The grim number of opioid overdoses and deaths has been growing steadily for years. The pandemic may have just taken everything to a whole new level.
A recent report by Public Health Ontario showed that 695 people in Ontario died of a confirmed or suspected opioid-related death in the first 15 weeks of the pandemic alone — a 38 per cent increase compared to 15 weeks before the pandemic.
Researchers estimate that numbers will show more than 2,200 opioid-related deaths in 2020, if the weekly rate continues for the rest of the year. This would be the highest ever in Ontario, rising from 1,512 in 2019.
“I’ve been doing this for 11 years, and I’ve never seen numbers like this,” said Jennifer Adams, a registered nurse and harm reduction co-ordinator for the Leeds, Grenville and Lanark District Health Unit.
There were 165 drug overdoses in 2020, with over 80 per cent opioid-related: an increase of 55 cases over 2019 in Leeds, Grenville and Lanark. Fourteen suspected opioid-related deaths occurred last year, up from four deaths in 2019, according to Adams.
Asked if the pandemic resulted in the increase in overdoses and deaths, Adams said that “it makes you wonder. We can’t scientifically correlate it, but it certainly raises a lot of questions.”
“People are isolated, losing jobs and income, giving them severe anxiety” during the current pandemic, said Dr. Mark Ware, the chief medical officer at Canopy Growth Corporation, a cannabis products producer in Smiths Falls. “Marginalized people are suffering and struggling.”
Ware contends that the opioid crisis has numbers so horrendous that we can no longer ignore it. “It’s not getting the same level of attention. This is a public health crisis,” he said.
Illicit drug supplies, barriers to harm reduction treatment, and physical distancing requirements that lead to more people using drugs alone — these are some of the reasons for the increase in overdoses cited by the report.
Can cannabis help curb the crisis?
“If a person is about to abuse opioids and can use cannabis as a way to prevent that, we could save lives. We could reduce the harm,” Ware said.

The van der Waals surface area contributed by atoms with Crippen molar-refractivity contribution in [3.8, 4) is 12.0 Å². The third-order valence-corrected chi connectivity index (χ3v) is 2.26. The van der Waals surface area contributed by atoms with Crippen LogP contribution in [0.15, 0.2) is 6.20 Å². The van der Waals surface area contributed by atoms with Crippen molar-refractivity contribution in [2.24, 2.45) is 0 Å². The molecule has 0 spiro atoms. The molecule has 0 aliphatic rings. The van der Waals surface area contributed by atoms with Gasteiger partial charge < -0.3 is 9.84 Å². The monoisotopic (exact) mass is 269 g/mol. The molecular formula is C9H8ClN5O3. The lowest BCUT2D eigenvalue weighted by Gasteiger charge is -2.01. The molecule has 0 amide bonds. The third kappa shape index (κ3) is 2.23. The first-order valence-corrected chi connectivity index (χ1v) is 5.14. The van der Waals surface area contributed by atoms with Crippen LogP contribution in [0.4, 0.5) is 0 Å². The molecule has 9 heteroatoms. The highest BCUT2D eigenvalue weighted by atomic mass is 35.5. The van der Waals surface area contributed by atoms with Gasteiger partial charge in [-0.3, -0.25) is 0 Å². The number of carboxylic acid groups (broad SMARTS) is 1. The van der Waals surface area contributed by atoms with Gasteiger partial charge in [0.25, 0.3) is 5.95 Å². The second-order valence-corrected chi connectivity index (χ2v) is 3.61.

Patients with chronic pain and substance abuse disorders were the first ones to report the benefits of cannabis use, said Ware. Patients “were telling everybody who would listen that when they used cannabis, they didn’t feel the need to use the same level of opioids or illicit drugs,” he said.
“We also have scientific data of how cannabis works in the brain. It supports the fact that maybe it could unlock addiction, chronic pain and anxiety. There’s a rationale why this drug could work,” Ware said.
While cannabis and opioid use both have risks for dependency, Ware said that the level of risks and addiction is not the same.
“If you take opioids in higher-than-intended doses, it can cause death. If it’s contaminated, it can kill you,” Ware explained.
Adams said that the “the reality is that people have no idea (what’s in the drug) they’re using.”
Opioids also have horrible withdrawal reactions — nausea, vomiting, chills. “If you suddenly stop cannabis, the withdrawal reactions are very mild, they don’t send you running to get more of the drugs in the same desperate way that you do with opioids,” Ware said.
Ware considers cannabis as a “harm reduction strategy. Cannabis is the lesser of two evils. The level of addiction among cannabis users is very different from opioid users.”
While Adams can’t substantiate cannabis therapy to help curb the opioid crisis, she said that all alternatives must be looked at seriously as “things are not getting any better. We really can’t leave any stones unturned.”
The Gap: Clinical Trials
While his patients say cannabis helps them with pain and addiction, and there is scientific data supporting that reporting, Ware says that the only thing missing is clinical trials.
“That’s the gap we’re in right now,” he said.
Not only is cannabis a “stigmatized substance,” but Ware said that doctors in medical schools are not taught about cannabis as an alternative therapy for pain relief.
“We got consensus from different physicians around the world who have been using cannabis (therapy) with high opioid users. Even though they weren’t taught to do this, they’ve come up with their own ‘recipes,’ ” he said.
Adams suggests that anyone needing help with opioid addictions reach out to a qualified health-care provider such as the Change Health Care clinic at 1-877-937-2282 or 613-283-0359 in Smiths Falls.
By: Yona Harvey, Local Journalism Initiative Reporter